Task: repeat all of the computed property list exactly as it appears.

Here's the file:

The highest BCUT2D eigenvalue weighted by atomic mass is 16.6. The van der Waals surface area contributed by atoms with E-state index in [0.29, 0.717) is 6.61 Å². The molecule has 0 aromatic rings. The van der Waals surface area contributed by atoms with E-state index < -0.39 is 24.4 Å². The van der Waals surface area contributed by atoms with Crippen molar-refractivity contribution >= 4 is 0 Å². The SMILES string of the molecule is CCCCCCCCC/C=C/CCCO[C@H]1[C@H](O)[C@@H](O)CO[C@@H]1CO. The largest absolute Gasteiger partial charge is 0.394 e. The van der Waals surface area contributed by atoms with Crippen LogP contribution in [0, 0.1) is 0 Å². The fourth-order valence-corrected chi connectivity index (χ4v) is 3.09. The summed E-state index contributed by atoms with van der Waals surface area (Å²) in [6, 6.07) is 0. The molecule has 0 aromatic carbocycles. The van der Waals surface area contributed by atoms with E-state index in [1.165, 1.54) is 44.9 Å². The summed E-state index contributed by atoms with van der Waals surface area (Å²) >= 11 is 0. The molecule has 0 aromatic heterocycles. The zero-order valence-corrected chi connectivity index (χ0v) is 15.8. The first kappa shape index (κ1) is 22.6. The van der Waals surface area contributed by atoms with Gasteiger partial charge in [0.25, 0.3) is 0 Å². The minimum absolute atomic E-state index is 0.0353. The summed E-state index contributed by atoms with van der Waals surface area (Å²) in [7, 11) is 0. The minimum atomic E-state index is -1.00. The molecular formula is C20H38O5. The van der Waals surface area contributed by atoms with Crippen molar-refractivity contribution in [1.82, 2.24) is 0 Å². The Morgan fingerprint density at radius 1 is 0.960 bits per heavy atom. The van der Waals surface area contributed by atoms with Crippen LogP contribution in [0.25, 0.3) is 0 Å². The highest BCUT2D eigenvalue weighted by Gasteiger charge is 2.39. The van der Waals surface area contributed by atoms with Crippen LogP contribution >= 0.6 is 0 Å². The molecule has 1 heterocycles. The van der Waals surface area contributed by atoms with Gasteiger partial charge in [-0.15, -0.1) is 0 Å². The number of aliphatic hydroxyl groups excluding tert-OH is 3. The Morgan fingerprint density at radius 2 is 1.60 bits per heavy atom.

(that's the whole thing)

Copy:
The highest BCUT2D eigenvalue weighted by atomic mass is 16.6. The van der Waals surface area contributed by atoms with E-state index in [0.29, 0.717) is 6.61 Å². The molecule has 0 aromatic rings. The van der Waals surface area contributed by atoms with E-state index < -0.39 is 24.4 Å². The van der Waals surface area contributed by atoms with Crippen molar-refractivity contribution >= 4 is 0 Å². The SMILES string of the molecule is CCCCCCCCC/C=C/CCCO[C@H]1[C@H](O)[C@@H](O)CO[C@@H]1CO. The largest absolute Gasteiger partial charge is 0.394 e. The van der Waals surface area contributed by atoms with Crippen LogP contribution in [0, 0.1) is 0 Å². The fourth-order valence-corrected chi connectivity index (χ4v) is 3.09. The summed E-state index contributed by atoms with van der Waals surface area (Å²) in [6, 6.07) is 0. The molecule has 0 aromatic carbocycles. The van der Waals surface area contributed by atoms with E-state index in [1.165, 1.54) is 44.9 Å². The summed E-state index contributed by atoms with van der Waals surface area (Å²) >= 11 is 0. The molecule has 0 aromatic heterocycles. The zero-order valence-corrected chi connectivity index (χ0v) is 15.8. The first kappa shape index (κ1) is 22.6. The van der Waals surface area contributed by atoms with Gasteiger partial charge in [0.25, 0.3) is 0 Å². The minimum absolute atomic E-state index is 0.0353. The summed E-state index contributed by atoms with van der Waals surface area (Å²) in [7, 11) is 0. The minimum atomic E-state index is -1.00. The molecular formula is C20H38O5. The van der Waals surface area contributed by atoms with Crippen molar-refractivity contribution in [1.82, 2.24) is 0 Å². The Morgan fingerprint density at radius 1 is 0.960 bits per heavy atom. The van der Waals surface area contributed by atoms with Crippen LogP contribution in [0.25, 0.3) is 0 Å². The highest BCUT2D eigenvalue weighted by Gasteiger charge is 2.39. The van der Waals surface area contributed by atoms with Crippen LogP contribution >= 0.6 is 0 Å². The molecule has 1 heterocycles. The van der Waals surface area contributed by atoms with Gasteiger partial charge in [-0.15, -0.1) is 0 Å². The number of aliphatic hydroxyl groups excluding tert-OH is 3. The Morgan fingerprint density at radius 2 is 1.60 bits per heavy atom.